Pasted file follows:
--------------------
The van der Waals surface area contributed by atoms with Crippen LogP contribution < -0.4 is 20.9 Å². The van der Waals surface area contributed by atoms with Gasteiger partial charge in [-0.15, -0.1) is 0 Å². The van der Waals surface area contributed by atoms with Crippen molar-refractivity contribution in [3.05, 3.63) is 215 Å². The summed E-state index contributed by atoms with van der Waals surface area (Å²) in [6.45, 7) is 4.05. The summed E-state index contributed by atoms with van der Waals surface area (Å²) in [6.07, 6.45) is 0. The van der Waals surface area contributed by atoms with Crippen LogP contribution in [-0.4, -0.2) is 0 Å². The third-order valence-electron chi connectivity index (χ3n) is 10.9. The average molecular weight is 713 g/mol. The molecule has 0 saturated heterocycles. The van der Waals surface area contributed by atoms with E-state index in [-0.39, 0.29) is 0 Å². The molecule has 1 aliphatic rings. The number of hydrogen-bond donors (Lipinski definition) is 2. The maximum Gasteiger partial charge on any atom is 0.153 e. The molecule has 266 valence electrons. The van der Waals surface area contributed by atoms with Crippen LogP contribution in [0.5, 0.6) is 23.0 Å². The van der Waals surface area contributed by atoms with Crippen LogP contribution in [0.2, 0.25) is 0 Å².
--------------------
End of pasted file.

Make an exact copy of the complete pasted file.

The van der Waals surface area contributed by atoms with Crippen LogP contribution < -0.4 is 20.9 Å². The van der Waals surface area contributed by atoms with Gasteiger partial charge in [-0.15, -0.1) is 0 Å². The van der Waals surface area contributed by atoms with Crippen molar-refractivity contribution in [3.05, 3.63) is 215 Å². The summed E-state index contributed by atoms with van der Waals surface area (Å²) in [6.45, 7) is 4.05. The summed E-state index contributed by atoms with van der Waals surface area (Å²) in [6.07, 6.45) is 0. The van der Waals surface area contributed by atoms with Crippen LogP contribution in [-0.4, -0.2) is 0 Å². The third-order valence-electron chi connectivity index (χ3n) is 10.9. The average molecular weight is 713 g/mol. The molecule has 0 saturated heterocycles. The van der Waals surface area contributed by atoms with E-state index in [-0.39, 0.29) is 0 Å². The molecule has 1 aliphatic rings. The number of hydrogen-bond donors (Lipinski definition) is 2. The maximum Gasteiger partial charge on any atom is 0.153 e. The molecule has 266 valence electrons. The van der Waals surface area contributed by atoms with Crippen LogP contribution in [0.5, 0.6) is 23.0 Å². The van der Waals surface area contributed by atoms with Crippen LogP contribution in [0.2, 0.25) is 0 Å².